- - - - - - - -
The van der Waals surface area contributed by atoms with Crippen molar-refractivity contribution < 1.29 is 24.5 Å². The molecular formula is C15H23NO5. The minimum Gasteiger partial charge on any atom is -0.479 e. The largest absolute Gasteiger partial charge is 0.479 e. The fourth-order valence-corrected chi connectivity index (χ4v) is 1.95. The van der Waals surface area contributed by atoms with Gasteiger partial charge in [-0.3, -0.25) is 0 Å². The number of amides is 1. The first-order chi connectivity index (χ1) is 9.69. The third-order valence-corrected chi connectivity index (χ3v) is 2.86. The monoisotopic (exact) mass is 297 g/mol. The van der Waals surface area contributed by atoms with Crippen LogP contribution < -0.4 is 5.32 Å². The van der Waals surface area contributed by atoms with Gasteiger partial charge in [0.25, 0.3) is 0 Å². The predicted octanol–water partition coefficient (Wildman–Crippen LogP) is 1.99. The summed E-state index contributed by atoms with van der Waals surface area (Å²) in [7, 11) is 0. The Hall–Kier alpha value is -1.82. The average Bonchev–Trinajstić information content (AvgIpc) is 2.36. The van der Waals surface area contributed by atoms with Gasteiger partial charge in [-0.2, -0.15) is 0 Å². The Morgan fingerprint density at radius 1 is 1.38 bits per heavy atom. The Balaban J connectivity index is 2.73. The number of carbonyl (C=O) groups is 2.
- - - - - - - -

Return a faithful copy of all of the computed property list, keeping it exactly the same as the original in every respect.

The van der Waals surface area contributed by atoms with Crippen molar-refractivity contribution < 1.29 is 24.5 Å². The molecular formula is C15H23NO5. The minimum Gasteiger partial charge on any atom is -0.479 e. The largest absolute Gasteiger partial charge is 0.479 e. The fourth-order valence-corrected chi connectivity index (χ4v) is 1.95. The van der Waals surface area contributed by atoms with Gasteiger partial charge in [-0.3, -0.25) is 0 Å². The number of amides is 1. The first-order chi connectivity index (χ1) is 9.69. The third-order valence-corrected chi connectivity index (χ3v) is 2.86. The monoisotopic (exact) mass is 297 g/mol. The van der Waals surface area contributed by atoms with Crippen LogP contribution < -0.4 is 5.32 Å². The van der Waals surface area contributed by atoms with Gasteiger partial charge in [0.25, 0.3) is 0 Å². The predicted octanol–water partition coefficient (Wildman–Crippen LogP) is 1.99. The summed E-state index contributed by atoms with van der Waals surface area (Å²) in [7, 11) is 0. The Hall–Kier alpha value is -1.82. The average Bonchev–Trinajstić information content (AvgIpc) is 2.36. The van der Waals surface area contributed by atoms with Gasteiger partial charge in [-0.2, -0.15) is 0 Å². The Morgan fingerprint density at radius 1 is 1.38 bits per heavy atom. The Balaban J connectivity index is 2.73. The number of carbonyl (C=O) groups is 2.